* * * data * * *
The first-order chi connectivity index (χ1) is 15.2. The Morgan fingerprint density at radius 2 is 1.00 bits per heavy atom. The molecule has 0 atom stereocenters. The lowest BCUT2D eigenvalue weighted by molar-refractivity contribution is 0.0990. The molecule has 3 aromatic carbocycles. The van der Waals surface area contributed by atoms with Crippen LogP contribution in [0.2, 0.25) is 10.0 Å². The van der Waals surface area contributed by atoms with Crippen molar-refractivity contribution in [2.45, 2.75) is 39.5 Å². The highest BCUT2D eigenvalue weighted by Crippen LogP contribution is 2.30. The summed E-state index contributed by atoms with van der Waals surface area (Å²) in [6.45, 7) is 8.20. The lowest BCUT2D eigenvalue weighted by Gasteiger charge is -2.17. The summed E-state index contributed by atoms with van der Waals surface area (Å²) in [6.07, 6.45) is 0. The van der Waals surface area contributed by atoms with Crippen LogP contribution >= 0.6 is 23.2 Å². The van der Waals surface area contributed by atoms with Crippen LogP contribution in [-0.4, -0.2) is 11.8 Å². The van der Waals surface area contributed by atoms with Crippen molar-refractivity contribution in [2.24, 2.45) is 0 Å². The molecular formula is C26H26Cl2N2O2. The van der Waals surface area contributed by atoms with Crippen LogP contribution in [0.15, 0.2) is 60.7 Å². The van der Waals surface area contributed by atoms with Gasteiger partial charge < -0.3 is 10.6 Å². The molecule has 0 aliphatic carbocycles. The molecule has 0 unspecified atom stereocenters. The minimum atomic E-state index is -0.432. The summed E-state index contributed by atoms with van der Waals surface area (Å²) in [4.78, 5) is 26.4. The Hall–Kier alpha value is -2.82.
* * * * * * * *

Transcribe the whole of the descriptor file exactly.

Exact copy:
The first-order chi connectivity index (χ1) is 15.2. The Morgan fingerprint density at radius 2 is 1.00 bits per heavy atom. The molecule has 0 atom stereocenters. The lowest BCUT2D eigenvalue weighted by molar-refractivity contribution is 0.0990. The molecule has 3 aromatic carbocycles. The van der Waals surface area contributed by atoms with Crippen LogP contribution in [0.2, 0.25) is 10.0 Å². The van der Waals surface area contributed by atoms with Crippen molar-refractivity contribution in [2.45, 2.75) is 39.5 Å². The highest BCUT2D eigenvalue weighted by Crippen LogP contribution is 2.30. The summed E-state index contributed by atoms with van der Waals surface area (Å²) in [6.45, 7) is 8.20. The lowest BCUT2D eigenvalue weighted by Gasteiger charge is -2.17. The summed E-state index contributed by atoms with van der Waals surface area (Å²) in [6.07, 6.45) is 0. The van der Waals surface area contributed by atoms with Crippen LogP contribution >= 0.6 is 23.2 Å². The van der Waals surface area contributed by atoms with Crippen LogP contribution in [-0.4, -0.2) is 11.8 Å². The van der Waals surface area contributed by atoms with Crippen molar-refractivity contribution in [2.24, 2.45) is 0 Å². The molecular formula is C26H26Cl2N2O2. The van der Waals surface area contributed by atoms with Crippen LogP contribution in [0.15, 0.2) is 60.7 Å². The van der Waals surface area contributed by atoms with Gasteiger partial charge < -0.3 is 10.6 Å². The molecule has 0 aliphatic carbocycles. The molecule has 0 unspecified atom stereocenters. The minimum atomic E-state index is -0.432. The summed E-state index contributed by atoms with van der Waals surface area (Å²) in [4.78, 5) is 26.4. The Hall–Kier alpha value is -2.82.